We didn’t discuss homosexuality in my house growing up. In fact, the first time I even heard the term was because of Jodie Dallas, a gay character played by Billy Crystal on the TV show “Soap.” And although he seemed normal enough, he liked intercourse with men rather than women – and, well, that was kind of gross. So yeah, I understood why we didn’t talk about homosexuality in our house. Besides, there weren’t any gay people in our neighborhood.
When I joined the Air Force at 18, I had a fear of being in the shower with a gay man during basic training. After all, everyone knew that gay people couldn’t control themselves and had to have sex whenever other nude people of the same sex were present. Let’s just say I never dropped the soap. As it turned out, my fears were for naught – as I later learned that there were no gay people in the military.
Years later, I finally encountered a gay man. He was a friend, actually. A really nice guy. Good looking. Great dresser. And I had no idea he was gay. But one night, after we’d hit a few (straight) clubs, we were at his apartment drinking beer when he told me that he was extremely attracted to me and really wanted to have sex. He then began to cry because he knew that I was straight and that there was no way I was coming over to his side. And there wasn’t. In fact, I was so freaked out by the whole scene that I left his apartment and never talked to him again. And despite my ignorance for another person’s feelings, I learned something valuable that night – that gay people weren’t monsters.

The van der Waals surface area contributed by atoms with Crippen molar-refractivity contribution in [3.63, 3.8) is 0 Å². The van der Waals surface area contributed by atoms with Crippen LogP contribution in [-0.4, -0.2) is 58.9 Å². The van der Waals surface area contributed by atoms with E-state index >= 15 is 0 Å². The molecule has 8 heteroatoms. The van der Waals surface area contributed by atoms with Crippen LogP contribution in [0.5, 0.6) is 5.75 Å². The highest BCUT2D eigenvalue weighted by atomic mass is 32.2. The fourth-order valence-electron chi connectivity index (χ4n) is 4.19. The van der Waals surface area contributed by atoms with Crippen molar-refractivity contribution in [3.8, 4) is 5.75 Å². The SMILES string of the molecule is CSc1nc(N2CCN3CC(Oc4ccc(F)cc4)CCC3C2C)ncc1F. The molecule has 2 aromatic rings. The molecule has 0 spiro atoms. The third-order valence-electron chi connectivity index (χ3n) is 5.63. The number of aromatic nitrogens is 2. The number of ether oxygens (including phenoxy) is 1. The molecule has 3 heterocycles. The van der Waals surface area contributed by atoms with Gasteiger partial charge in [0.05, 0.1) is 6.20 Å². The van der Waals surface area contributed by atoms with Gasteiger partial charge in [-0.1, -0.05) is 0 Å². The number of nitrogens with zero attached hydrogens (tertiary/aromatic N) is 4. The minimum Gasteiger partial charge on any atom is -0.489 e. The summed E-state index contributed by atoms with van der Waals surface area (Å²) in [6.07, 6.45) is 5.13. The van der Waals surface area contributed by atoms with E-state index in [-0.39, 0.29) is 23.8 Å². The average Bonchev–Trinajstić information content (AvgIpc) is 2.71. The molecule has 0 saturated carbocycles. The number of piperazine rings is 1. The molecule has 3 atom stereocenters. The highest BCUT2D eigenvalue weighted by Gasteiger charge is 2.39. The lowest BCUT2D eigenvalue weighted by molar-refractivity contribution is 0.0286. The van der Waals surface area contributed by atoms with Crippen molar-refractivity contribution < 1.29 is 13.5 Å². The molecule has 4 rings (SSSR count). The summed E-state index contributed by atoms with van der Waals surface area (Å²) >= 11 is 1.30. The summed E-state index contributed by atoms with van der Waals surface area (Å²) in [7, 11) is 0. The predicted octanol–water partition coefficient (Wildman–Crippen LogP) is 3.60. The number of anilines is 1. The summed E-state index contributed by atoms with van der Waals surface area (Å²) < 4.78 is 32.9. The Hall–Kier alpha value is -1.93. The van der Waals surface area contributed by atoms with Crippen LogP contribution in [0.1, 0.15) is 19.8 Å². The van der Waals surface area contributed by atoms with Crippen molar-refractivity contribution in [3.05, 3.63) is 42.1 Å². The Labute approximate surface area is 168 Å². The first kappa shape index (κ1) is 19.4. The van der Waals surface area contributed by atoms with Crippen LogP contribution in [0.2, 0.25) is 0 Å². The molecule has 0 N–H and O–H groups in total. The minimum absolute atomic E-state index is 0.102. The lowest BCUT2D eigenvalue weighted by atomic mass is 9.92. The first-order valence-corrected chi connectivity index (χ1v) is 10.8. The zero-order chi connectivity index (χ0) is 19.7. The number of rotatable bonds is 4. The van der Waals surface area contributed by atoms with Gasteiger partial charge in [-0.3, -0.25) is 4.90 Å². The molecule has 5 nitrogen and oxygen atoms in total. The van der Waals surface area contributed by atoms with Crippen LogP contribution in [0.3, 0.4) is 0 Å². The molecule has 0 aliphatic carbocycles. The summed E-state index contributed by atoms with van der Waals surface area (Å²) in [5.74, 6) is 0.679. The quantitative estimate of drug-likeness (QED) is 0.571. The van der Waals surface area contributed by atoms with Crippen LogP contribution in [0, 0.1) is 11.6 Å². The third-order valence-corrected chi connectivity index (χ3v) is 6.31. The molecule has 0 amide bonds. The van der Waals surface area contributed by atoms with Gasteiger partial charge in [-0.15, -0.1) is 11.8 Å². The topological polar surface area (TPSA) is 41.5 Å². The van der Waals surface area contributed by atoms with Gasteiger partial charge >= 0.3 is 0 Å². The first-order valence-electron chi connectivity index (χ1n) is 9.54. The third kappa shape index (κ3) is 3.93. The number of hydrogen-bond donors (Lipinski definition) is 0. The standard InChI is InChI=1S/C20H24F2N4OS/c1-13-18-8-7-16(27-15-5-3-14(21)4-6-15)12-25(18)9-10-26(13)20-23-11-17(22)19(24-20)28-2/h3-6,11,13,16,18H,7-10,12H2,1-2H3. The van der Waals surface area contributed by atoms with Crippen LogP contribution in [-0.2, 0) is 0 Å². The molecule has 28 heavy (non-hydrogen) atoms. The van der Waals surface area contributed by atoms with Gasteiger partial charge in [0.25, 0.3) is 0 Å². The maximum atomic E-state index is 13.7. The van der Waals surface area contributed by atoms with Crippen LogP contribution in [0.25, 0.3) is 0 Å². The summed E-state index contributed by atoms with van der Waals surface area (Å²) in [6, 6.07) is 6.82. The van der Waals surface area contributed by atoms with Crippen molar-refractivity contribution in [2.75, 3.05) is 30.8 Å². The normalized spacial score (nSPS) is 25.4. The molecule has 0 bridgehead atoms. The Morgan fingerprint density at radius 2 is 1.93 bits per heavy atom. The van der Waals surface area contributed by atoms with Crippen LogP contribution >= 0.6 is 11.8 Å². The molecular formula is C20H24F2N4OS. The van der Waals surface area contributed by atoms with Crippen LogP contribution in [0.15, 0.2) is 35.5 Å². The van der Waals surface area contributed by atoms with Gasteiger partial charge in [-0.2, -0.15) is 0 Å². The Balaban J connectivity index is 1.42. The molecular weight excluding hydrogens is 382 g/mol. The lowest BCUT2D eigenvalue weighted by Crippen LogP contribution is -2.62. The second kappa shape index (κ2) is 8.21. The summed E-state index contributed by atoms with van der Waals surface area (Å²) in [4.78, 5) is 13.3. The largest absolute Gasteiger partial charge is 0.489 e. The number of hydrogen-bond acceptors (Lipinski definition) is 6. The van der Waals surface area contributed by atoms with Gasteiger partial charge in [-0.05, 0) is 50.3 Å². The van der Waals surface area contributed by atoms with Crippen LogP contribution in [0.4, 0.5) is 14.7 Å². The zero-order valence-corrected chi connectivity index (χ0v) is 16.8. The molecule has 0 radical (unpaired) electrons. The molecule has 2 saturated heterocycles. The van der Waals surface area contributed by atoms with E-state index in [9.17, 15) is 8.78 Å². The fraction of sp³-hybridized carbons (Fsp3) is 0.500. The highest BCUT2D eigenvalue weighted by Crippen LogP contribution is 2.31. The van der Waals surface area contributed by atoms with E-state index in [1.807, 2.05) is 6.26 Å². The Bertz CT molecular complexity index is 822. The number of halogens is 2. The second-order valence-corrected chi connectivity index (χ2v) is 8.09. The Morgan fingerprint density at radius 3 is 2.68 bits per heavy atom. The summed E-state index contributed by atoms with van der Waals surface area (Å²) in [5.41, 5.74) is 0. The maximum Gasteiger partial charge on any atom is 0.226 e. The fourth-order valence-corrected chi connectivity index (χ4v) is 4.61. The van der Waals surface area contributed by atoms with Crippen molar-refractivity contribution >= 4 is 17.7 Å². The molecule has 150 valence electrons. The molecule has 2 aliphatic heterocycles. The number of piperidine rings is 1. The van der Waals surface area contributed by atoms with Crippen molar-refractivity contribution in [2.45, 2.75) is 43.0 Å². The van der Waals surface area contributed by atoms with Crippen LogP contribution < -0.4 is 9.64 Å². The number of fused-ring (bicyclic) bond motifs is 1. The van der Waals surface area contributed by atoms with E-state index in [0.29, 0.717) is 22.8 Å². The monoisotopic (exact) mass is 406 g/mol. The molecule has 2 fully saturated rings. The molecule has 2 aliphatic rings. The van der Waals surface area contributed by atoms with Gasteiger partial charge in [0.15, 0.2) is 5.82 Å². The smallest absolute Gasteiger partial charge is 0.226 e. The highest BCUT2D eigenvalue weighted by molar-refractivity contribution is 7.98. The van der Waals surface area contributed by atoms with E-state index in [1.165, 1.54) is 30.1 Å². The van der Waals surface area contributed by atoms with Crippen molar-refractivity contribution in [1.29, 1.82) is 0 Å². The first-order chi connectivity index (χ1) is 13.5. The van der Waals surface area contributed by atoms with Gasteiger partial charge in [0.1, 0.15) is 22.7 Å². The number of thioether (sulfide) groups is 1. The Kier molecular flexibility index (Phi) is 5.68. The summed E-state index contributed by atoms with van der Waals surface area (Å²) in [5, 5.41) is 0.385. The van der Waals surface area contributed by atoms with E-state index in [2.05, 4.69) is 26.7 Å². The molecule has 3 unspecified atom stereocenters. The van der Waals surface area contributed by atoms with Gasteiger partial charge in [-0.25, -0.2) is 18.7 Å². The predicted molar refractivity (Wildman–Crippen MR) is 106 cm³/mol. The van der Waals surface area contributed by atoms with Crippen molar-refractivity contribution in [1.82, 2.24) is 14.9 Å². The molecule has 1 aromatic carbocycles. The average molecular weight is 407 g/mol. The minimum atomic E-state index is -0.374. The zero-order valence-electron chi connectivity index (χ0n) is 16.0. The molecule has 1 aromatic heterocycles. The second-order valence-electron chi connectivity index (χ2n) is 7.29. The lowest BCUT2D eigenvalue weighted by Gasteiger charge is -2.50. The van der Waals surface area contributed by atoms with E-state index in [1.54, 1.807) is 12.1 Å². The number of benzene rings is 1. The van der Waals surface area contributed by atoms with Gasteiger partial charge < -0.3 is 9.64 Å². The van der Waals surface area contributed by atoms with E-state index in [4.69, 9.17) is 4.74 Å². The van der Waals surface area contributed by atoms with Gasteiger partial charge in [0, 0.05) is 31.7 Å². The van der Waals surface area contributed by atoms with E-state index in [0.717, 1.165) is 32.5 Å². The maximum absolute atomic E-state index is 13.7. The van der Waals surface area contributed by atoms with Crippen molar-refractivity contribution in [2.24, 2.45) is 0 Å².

And so things began to change for me after that experience, as acceptance started to replace fear.
Today, my wife and I joke that we have more gay friends than straight. Our daughters have classmates raised by gay couples. To us, gay people are no different than we are other than they fall in love with people of the same sex. They’re subject to the same fallibilities and emotions as every other human on the planet. Things like cancer and alcoholism, fear and love. Universals like these don’t discriminate because of sexual orientation.
Which brings me to a new campaign supporting the legalization of gay marriage, Let Love Reign.
Last year my friend Crystal Dempsey introduced me to Catalina Kulczar-Marin, a talented photographer gifted in capturing the emotion of her subjects that live just below the surface. It turned out that Catalina was fed up with the inequities of the law concerning gay marriage, and facilitated a photoshoot featuring gay couples in various forms of normal, loving interaction. She asked if I’d be willing to help create a campaign supporting the legalization of gay marriage. I immediately agreed. After many months, and the help of many people, today the campaign officially kicked off with the launch of LetLoveReign.org.
I don’t know if gay marriage will ever be legalized in America. But I do know from personal experience that enlightenment goes a long way in overcoming fear. I encourage you to visit LetLoveReign.org to learn more about the campaign, to take action for the legalization of gay marriage and for a better understanding of what it must be like to be completely in love with another person, but forbidden to marry them.
Love is love. It doesn’t discriminate.